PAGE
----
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Give and Take: Why so few charity FDs become charity CEOs

In late April it was announced that one of our members, Alex Botha, had been appointed to the post of chief executive of the British Safety Council following a stint as a charity finance director. There are other examples of individuals successfully taking the step of moving from finance CEO in our sector; inspirational leaders like Petra Ingram at The Brooke and David Nussbaum, CEO of WWF-UK. But, prompted by some work we’ve been doing looking at building FD’s leadership skills, I have been pondering why so few FDs make the transition from FD to CEO in our sector.

A recent Robert Half survey reported that nearly half of the CEOs at FTSE-100 companies come from an accounting background. But that figure is not mirrored within the charity sector. Is it a question of the wrong skills, insufficient opportunities, desire, or lack of it? Or does the barrier lie with those doing the appointing? Do FDs have a continuing reputation for being ‘beancounters’, hatchet men/women, and is it this that puts off recruitment panels from selecting FDs for the job?

If you can spare a few minutes and you want a bit of light relief, watch the Monty Python Lion Tamer sketch on YouTube, in which John Cleese as a vocational adviser identifies the qualities of an accountant as being “lacking in initiative, spineless, easily dominated…and irrepressibly drab and awful”. I think accountants are often stereotyped as careful and reserved when they might not be. Paul Breckell, MD for corporate resources Group at RNID wrote an article for our 20th anniversary book in 2007 that reflected on the reputation of FDs as unfairly represented to be “…shrinking violets when it comes to up- front leadership”.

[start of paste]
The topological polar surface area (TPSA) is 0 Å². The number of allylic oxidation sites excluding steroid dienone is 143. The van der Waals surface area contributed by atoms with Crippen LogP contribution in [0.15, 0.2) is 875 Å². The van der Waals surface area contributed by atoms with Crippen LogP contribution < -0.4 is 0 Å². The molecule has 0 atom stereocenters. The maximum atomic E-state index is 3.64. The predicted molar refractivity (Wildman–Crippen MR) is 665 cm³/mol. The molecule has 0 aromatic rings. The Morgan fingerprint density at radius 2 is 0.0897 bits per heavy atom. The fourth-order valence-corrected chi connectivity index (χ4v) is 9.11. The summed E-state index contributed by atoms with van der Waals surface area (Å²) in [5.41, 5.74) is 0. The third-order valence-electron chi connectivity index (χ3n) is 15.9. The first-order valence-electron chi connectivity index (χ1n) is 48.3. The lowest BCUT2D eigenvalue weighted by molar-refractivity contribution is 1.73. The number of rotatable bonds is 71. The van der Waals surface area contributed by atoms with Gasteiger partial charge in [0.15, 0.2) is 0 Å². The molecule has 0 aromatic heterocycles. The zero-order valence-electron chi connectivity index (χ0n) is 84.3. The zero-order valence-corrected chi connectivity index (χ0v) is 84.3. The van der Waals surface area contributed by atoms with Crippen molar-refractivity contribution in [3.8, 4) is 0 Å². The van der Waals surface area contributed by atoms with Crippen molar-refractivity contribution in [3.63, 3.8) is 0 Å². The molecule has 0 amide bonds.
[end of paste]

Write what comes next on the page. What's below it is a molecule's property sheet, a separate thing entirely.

It may be true that in the past we sought simply technical qualities in an FD, but now a much wider range of competencies are required: stewardship of cash and managing the financial performance of an organisation are a small part. Leadership, building and managing relationships internally and externally, understanding the impact of the charity’s activities, taking a pan organisation view of the state of its IT, HR and strategic direction are all qualities more frequently present than not in the best FDs and they don’t seem a million miles away from the qualities required of a CEO.  Indeed, arguably these aspects make today’s FD an ideal candidate for CEO.

In the private sector there is increased demand for CEOs with financial skills. The ability to strongly lead in fiscally-constrained times needs more than a passing consideration of the finances. So are FDs falling to the trap described by Malcolm S Forbes – “too many people over value what they are not and undervalue what they are”?  Perhaps fewer FDs in the charity sector recognise their leadership qualities and fail to see themselves as CEO material?

Another reason may be a lack of appetite for being a CEO. It may be a cliché that being a CEO puts you in a lonely place – but it’s absolutely true (I know from my own experience).  Not that I’m complaining – I absolutely love being one. It’s challenging, invigorating and rewarding, if that’s what you hanker after. Our recent salary survey findings told us that individuals in senior finance roles find their work interesting, stretching and rewarding, leading them to feel satisfaction and that they are making a difference – not dissimilar to my drivers for taking the role of CFDG’s CEO. So perhaps some see the stretch and challenge they get within their current roles, the level of strategic input and leadership, and prefer to stay put.

Of course not all FDs will be great CEOs. But in my view there are many more future sector leaders within the ranks of FDs than are taking on the challenge.  We are ahead of the private sector in terms of the diversity of our boards – but this is one area where we are definitely playing catch up. I am convinced that the sector could significantly benefit if those FDs who do have the right qualities are encouraged and supported in grasping the nettle.  Are you one of them?

Caron Bradshaw is CEO of the Charity Finance Directors’ Group and blogs regularly for Financial Director. See the CFDG website here

 

 

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